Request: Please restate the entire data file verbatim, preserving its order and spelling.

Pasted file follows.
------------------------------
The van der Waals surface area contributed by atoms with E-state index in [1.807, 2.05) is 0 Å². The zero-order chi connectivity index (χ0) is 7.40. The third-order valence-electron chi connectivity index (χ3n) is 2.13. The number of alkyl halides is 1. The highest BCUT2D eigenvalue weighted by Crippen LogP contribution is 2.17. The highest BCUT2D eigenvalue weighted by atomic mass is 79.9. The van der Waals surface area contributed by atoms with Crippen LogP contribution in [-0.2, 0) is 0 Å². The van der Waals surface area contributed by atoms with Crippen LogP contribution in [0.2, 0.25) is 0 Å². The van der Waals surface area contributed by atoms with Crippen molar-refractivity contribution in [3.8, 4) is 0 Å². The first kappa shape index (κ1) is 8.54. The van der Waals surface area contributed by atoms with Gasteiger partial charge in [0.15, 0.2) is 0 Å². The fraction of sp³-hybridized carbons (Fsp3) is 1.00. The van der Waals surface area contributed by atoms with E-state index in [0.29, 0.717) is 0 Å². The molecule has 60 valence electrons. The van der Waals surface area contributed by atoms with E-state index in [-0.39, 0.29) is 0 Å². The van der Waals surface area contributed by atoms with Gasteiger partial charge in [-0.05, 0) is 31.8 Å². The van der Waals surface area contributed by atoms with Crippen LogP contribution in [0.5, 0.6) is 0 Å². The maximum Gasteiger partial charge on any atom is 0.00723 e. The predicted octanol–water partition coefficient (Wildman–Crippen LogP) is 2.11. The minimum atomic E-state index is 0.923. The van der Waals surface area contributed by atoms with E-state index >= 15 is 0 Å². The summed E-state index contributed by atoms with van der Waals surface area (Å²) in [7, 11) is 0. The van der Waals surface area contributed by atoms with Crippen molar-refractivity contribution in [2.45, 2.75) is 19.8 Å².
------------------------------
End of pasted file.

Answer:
The van der Waals surface area contributed by atoms with E-state index in [1.807, 2.05) is 0 Å². The zero-order chi connectivity index (χ0) is 7.40. The third-order valence-electron chi connectivity index (χ3n) is 2.13. The number of alkyl halides is 1. The highest BCUT2D eigenvalue weighted by Crippen LogP contribution is 2.17. The highest BCUT2D eigenvalue weighted by atomic mass is 79.9. The van der Waals surface area contributed by atoms with Crippen LogP contribution in [-0.2, 0) is 0 Å². The van der Waals surface area contributed by atoms with Crippen LogP contribution in [0.2, 0.25) is 0 Å². The van der Waals surface area contributed by atoms with Crippen molar-refractivity contribution in [3.8, 4) is 0 Å². The first kappa shape index (κ1) is 8.54. The van der Waals surface area contributed by atoms with Gasteiger partial charge in [0.15, 0.2) is 0 Å². The fraction of sp³-hybridized carbons (Fsp3) is 1.00. The van der Waals surface area contributed by atoms with E-state index in [0.29, 0.717) is 0 Å². The molecule has 60 valence electrons. The van der Waals surface area contributed by atoms with E-state index in [-0.39, 0.29) is 0 Å². The van der Waals surface area contributed by atoms with Gasteiger partial charge in [-0.05, 0) is 31.8 Å². The van der Waals surface area contributed by atoms with Crippen LogP contribution in [0.5, 0.6) is 0 Å². The maximum Gasteiger partial charge on any atom is 0.00723 e. The predicted octanol–water partition coefficient (Wildman–Crippen LogP) is 2.11. The minimum atomic E-state index is 0.923. The van der Waals surface area contributed by atoms with E-state index >= 15 is 0 Å². The summed E-state index contributed by atoms with van der Waals surface area (Å²) in [7, 11) is 0. The van der Waals surface area contributed by atoms with Crippen molar-refractivity contribution in [2.45, 2.75) is 19.8 Å².